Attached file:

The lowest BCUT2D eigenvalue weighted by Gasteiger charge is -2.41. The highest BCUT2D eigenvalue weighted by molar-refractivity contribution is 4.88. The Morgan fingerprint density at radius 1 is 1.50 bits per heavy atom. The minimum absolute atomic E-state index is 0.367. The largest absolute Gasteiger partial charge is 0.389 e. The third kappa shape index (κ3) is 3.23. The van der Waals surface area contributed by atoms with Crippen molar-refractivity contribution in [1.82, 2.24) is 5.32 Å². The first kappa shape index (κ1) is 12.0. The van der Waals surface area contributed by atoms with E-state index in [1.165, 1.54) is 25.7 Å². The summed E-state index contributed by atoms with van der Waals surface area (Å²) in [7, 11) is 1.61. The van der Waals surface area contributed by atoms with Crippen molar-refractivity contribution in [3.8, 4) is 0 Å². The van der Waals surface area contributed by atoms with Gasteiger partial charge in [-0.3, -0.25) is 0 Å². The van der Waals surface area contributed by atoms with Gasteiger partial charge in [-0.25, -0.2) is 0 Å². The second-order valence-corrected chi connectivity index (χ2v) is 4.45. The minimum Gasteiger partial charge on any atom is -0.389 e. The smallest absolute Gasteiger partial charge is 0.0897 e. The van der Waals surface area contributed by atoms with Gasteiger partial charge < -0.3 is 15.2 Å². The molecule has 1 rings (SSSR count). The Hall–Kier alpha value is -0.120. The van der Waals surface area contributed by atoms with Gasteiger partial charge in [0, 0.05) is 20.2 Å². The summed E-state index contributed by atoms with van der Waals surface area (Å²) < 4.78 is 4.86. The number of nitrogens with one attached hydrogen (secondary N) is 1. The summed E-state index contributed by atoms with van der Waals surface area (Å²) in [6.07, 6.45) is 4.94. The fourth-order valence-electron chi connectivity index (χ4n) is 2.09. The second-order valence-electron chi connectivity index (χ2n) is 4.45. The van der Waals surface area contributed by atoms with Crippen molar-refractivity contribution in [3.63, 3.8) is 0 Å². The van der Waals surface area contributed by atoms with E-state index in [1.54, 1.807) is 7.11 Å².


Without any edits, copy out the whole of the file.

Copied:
The lowest BCUT2D eigenvalue weighted by Gasteiger charge is -2.41. The highest BCUT2D eigenvalue weighted by molar-refractivity contribution is 4.88. The Morgan fingerprint density at radius 1 is 1.50 bits per heavy atom. The minimum absolute atomic E-state index is 0.367. The largest absolute Gasteiger partial charge is 0.389 e. The third kappa shape index (κ3) is 3.23. The van der Waals surface area contributed by atoms with Crippen molar-refractivity contribution in [1.82, 2.24) is 5.32 Å². The first kappa shape index (κ1) is 12.0. The van der Waals surface area contributed by atoms with E-state index in [1.165, 1.54) is 25.7 Å². The summed E-state index contributed by atoms with van der Waals surface area (Å²) in [7, 11) is 1.61. The van der Waals surface area contributed by atoms with Crippen molar-refractivity contribution in [3.8, 4) is 0 Å². The van der Waals surface area contributed by atoms with Gasteiger partial charge in [-0.3, -0.25) is 0 Å². The van der Waals surface area contributed by atoms with Gasteiger partial charge in [-0.25, -0.2) is 0 Å². The second-order valence-corrected chi connectivity index (χ2v) is 4.45. The minimum Gasteiger partial charge on any atom is -0.389 e. The smallest absolute Gasteiger partial charge is 0.0897 e. The van der Waals surface area contributed by atoms with Gasteiger partial charge < -0.3 is 15.2 Å². The molecule has 1 rings (SSSR count). The Hall–Kier alpha value is -0.120. The van der Waals surface area contributed by atoms with Gasteiger partial charge in [0, 0.05) is 20.2 Å². The summed E-state index contributed by atoms with van der Waals surface area (Å²) < 4.78 is 4.86. The number of nitrogens with one attached hydrogen (secondary N) is 1. The summed E-state index contributed by atoms with van der Waals surface area (Å²) in [6.07, 6.45) is 4.94. The fourth-order valence-electron chi connectivity index (χ4n) is 2.09. The second-order valence-electron chi connectivity index (χ2n) is 4.45. The van der Waals surface area contributed by atoms with Crippen molar-refractivity contribution in [3.63, 3.8) is 0 Å². The van der Waals surface area contributed by atoms with E-state index in [1.54, 1.807) is 7.11 Å².